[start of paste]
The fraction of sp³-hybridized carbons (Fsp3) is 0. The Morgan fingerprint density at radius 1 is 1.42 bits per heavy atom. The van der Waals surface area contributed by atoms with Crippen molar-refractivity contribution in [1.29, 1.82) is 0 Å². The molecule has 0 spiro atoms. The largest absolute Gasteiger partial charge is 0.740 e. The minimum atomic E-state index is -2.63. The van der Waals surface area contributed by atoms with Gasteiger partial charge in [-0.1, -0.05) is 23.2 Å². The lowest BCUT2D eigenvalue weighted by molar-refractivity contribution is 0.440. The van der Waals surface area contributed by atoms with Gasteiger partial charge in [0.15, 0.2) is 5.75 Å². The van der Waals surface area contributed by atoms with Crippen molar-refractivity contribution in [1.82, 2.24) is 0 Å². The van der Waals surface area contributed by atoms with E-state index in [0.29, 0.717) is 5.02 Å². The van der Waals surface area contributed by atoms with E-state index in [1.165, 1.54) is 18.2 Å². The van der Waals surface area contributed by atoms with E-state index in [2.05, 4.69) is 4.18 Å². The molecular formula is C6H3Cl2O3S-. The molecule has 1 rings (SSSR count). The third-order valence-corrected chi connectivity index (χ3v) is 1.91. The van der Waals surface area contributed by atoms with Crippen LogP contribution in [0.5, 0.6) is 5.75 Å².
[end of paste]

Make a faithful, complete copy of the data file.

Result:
The fraction of sp³-hybridized carbons (Fsp3) is 0. The Morgan fingerprint density at radius 1 is 1.42 bits per heavy atom. The van der Waals surface area contributed by atoms with Crippen molar-refractivity contribution in [1.29, 1.82) is 0 Å². The molecule has 0 spiro atoms. The largest absolute Gasteiger partial charge is 0.740 e. The minimum atomic E-state index is -2.63. The van der Waals surface area contributed by atoms with Gasteiger partial charge in [-0.1, -0.05) is 23.2 Å². The lowest BCUT2D eigenvalue weighted by molar-refractivity contribution is 0.440. The van der Waals surface area contributed by atoms with Gasteiger partial charge in [0.15, 0.2) is 5.75 Å². The van der Waals surface area contributed by atoms with Crippen molar-refractivity contribution in [1.82, 2.24) is 0 Å². The van der Waals surface area contributed by atoms with E-state index in [0.29, 0.717) is 5.02 Å². The van der Waals surface area contributed by atoms with E-state index in [1.165, 1.54) is 18.2 Å². The van der Waals surface area contributed by atoms with E-state index in [2.05, 4.69) is 4.18 Å². The molecular formula is C6H3Cl2O3S-. The molecule has 1 rings (SSSR count). The third-order valence-corrected chi connectivity index (χ3v) is 1.91. The van der Waals surface area contributed by atoms with Crippen LogP contribution in [0.5, 0.6) is 5.75 Å².